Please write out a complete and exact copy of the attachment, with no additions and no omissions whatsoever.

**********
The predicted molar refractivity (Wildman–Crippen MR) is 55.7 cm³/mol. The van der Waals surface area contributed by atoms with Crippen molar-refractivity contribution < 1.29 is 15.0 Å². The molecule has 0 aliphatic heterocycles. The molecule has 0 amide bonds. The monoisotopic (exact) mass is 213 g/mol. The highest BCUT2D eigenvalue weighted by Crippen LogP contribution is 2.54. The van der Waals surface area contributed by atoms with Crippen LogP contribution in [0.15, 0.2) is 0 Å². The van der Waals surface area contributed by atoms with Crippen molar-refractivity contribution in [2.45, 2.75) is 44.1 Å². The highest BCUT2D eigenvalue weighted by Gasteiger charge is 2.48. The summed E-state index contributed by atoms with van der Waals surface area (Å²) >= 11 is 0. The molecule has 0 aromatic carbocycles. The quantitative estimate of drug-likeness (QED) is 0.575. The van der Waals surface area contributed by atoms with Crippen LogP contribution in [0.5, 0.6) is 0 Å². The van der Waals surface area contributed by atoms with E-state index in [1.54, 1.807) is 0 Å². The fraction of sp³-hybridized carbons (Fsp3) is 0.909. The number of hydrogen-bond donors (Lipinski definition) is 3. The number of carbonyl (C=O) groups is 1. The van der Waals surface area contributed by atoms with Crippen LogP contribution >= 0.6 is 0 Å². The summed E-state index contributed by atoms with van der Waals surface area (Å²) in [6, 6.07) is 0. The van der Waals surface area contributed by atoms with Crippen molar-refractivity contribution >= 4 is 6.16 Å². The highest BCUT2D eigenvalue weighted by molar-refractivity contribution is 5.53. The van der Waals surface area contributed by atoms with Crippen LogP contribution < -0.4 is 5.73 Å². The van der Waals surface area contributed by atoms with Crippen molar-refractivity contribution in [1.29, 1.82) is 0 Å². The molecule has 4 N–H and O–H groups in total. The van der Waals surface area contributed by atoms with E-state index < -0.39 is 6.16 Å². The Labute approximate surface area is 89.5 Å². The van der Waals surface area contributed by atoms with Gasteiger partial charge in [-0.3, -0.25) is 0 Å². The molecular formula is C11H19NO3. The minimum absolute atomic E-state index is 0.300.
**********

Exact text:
The predicted molar refractivity (Wildman–Crippen MR) is 55.7 cm³/mol. The van der Waals surface area contributed by atoms with Crippen molar-refractivity contribution < 1.29 is 15.0 Å². The molecule has 0 aliphatic heterocycles. The molecule has 0 amide bonds. The monoisotopic (exact) mass is 213 g/mol. The highest BCUT2D eigenvalue weighted by Crippen LogP contribution is 2.54. The van der Waals surface area contributed by atoms with Crippen LogP contribution in [0.15, 0.2) is 0 Å². The van der Waals surface area contributed by atoms with Crippen molar-refractivity contribution in [2.45, 2.75) is 44.1 Å². The highest BCUT2D eigenvalue weighted by Gasteiger charge is 2.48. The summed E-state index contributed by atoms with van der Waals surface area (Å²) >= 11 is 0. The molecule has 0 aromatic carbocycles. The quantitative estimate of drug-likeness (QED) is 0.575. The van der Waals surface area contributed by atoms with Crippen LogP contribution in [0.5, 0.6) is 0 Å². The van der Waals surface area contributed by atoms with E-state index in [1.54, 1.807) is 0 Å². The fraction of sp³-hybridized carbons (Fsp3) is 0.909. The number of hydrogen-bond donors (Lipinski definition) is 3. The number of carbonyl (C=O) groups is 1. The van der Waals surface area contributed by atoms with Crippen LogP contribution >= 0.6 is 0 Å². The summed E-state index contributed by atoms with van der Waals surface area (Å²) in [6, 6.07) is 0. The van der Waals surface area contributed by atoms with Crippen molar-refractivity contribution >= 4 is 6.16 Å². The highest BCUT2D eigenvalue weighted by molar-refractivity contribution is 5.53. The van der Waals surface area contributed by atoms with Crippen LogP contribution < -0.4 is 5.73 Å². The van der Waals surface area contributed by atoms with Crippen molar-refractivity contribution in [1.29, 1.82) is 0 Å². The molecule has 4 N–H and O–H groups in total. The van der Waals surface area contributed by atoms with E-state index < -0.39 is 6.16 Å². The Labute approximate surface area is 89.5 Å². The van der Waals surface area contributed by atoms with Gasteiger partial charge in [-0.3, -0.25) is 0 Å². The molecular formula is C11H19NO3. The minimum absolute atomic E-state index is 0.300.